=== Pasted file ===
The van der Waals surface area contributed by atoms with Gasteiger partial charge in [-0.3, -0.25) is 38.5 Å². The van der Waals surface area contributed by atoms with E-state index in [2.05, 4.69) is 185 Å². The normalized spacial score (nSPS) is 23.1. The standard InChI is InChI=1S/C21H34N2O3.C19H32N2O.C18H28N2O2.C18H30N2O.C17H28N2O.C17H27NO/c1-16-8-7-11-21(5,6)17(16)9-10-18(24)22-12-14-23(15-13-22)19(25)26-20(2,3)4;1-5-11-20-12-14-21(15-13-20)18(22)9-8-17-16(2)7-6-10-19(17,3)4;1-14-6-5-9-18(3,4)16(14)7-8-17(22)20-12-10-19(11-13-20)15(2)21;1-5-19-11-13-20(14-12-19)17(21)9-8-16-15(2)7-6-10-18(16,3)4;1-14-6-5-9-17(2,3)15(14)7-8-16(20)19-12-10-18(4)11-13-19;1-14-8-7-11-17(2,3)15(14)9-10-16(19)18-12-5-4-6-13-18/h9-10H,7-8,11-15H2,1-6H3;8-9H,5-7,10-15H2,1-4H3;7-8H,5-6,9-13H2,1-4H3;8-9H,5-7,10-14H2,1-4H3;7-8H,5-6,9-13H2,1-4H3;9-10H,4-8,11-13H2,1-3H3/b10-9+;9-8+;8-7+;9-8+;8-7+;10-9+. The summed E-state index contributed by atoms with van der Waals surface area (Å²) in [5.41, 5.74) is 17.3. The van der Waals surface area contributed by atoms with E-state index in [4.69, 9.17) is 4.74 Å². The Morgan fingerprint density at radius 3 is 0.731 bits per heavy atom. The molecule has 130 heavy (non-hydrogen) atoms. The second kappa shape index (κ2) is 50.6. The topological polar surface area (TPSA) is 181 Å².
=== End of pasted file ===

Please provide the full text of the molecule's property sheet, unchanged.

The van der Waals surface area contributed by atoms with Gasteiger partial charge in [-0.3, -0.25) is 38.5 Å². The van der Waals surface area contributed by atoms with E-state index in [2.05, 4.69) is 185 Å². The normalized spacial score (nSPS) is 23.1. The standard InChI is InChI=1S/C21H34N2O3.C19H32N2O.C18H28N2O2.C18H30N2O.C17H28N2O.C17H27NO/c1-16-8-7-11-21(5,6)17(16)9-10-18(24)22-12-14-23(15-13-22)19(25)26-20(2,3)4;1-5-11-20-12-14-21(15-13-20)18(22)9-8-17-16(2)7-6-10-19(17,3)4;1-14-6-5-9-18(3,4)16(14)7-8-17(22)20-12-10-19(11-13-20)15(2)21;1-5-19-11-13-20(14-12-19)17(21)9-8-16-15(2)7-6-10-18(16,3)4;1-14-6-5-9-17(2,3)15(14)7-8-16(20)19-12-10-18(4)11-13-19;1-14-8-7-11-17(2,3)15(14)9-10-16(19)18-12-5-4-6-13-18/h9-10H,7-8,11-15H2,1-6H3;8-9H,5-7,10-15H2,1-4H3;7-8H,5-6,9-13H2,1-4H3;8-9H,5-7,10-14H2,1-4H3;7-8H,5-6,9-13H2,1-4H3;9-10H,4-8,11-13H2,1-3H3/b10-9+;9-8+;8-7+;9-8+;8-7+;10-9+. The summed E-state index contributed by atoms with van der Waals surface area (Å²) in [5.41, 5.74) is 17.3. The van der Waals surface area contributed by atoms with E-state index in [4.69, 9.17) is 4.74 Å². The Morgan fingerprint density at radius 3 is 0.731 bits per heavy atom. The molecule has 130 heavy (non-hydrogen) atoms. The second kappa shape index (κ2) is 50.6. The topological polar surface area (TPSA) is 181 Å².